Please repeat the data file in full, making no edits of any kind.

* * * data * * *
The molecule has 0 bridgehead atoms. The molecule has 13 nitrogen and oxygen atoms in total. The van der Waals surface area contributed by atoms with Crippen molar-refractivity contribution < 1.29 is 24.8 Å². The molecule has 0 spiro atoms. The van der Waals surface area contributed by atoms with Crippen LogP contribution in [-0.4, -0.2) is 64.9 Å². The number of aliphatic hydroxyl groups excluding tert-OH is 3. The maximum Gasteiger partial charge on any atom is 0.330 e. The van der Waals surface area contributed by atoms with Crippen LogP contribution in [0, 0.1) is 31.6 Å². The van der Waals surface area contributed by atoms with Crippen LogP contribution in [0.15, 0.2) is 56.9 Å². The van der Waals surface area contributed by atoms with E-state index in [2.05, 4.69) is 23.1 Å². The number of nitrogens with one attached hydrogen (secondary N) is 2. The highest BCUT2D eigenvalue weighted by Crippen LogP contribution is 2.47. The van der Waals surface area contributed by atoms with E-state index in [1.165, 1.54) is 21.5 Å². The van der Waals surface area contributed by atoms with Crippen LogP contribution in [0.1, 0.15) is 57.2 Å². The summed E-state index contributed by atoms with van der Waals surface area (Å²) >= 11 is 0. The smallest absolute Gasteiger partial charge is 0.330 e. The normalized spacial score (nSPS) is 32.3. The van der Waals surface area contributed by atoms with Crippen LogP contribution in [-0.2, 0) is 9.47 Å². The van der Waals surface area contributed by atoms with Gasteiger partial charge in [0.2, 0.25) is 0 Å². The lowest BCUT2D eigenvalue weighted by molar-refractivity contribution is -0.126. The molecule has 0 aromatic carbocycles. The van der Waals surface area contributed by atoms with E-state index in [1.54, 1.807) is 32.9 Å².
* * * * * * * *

The molecule has 0 bridgehead atoms. The molecule has 13 nitrogen and oxygen atoms in total. The van der Waals surface area contributed by atoms with Crippen molar-refractivity contribution < 1.29 is 24.8 Å². The molecule has 0 spiro atoms. The van der Waals surface area contributed by atoms with Crippen LogP contribution in [-0.4, -0.2) is 64.9 Å². The number of aliphatic hydroxyl groups excluding tert-OH is 3. The maximum Gasteiger partial charge on any atom is 0.330 e. The van der Waals surface area contributed by atoms with Crippen LogP contribution in [0, 0.1) is 31.6 Å². The van der Waals surface area contributed by atoms with Crippen LogP contribution in [0.15, 0.2) is 56.9 Å². The van der Waals surface area contributed by atoms with E-state index in [2.05, 4.69) is 23.1 Å². The number of nitrogens with one attached hydrogen (secondary N) is 2. The highest BCUT2D eigenvalue weighted by Crippen LogP contribution is 2.47. The van der Waals surface area contributed by atoms with E-state index in [1.165, 1.54) is 21.5 Å². The van der Waals surface area contributed by atoms with Crippen LogP contribution in [0.1, 0.15) is 57.2 Å². The summed E-state index contributed by atoms with van der Waals surface area (Å²) >= 11 is 0. The smallest absolute Gasteiger partial charge is 0.330 e. The normalized spacial score (nSPS) is 32.3. The van der Waals surface area contributed by atoms with Crippen LogP contribution in [-0.2, 0) is 9.47 Å². The van der Waals surface area contributed by atoms with Gasteiger partial charge in [0.2, 0.25) is 0 Å². The lowest BCUT2D eigenvalue weighted by molar-refractivity contribution is -0.126. The molecule has 0 aromatic carbocycles. The van der Waals surface area contributed by atoms with E-state index in [1.54, 1.807) is 32.9 Å².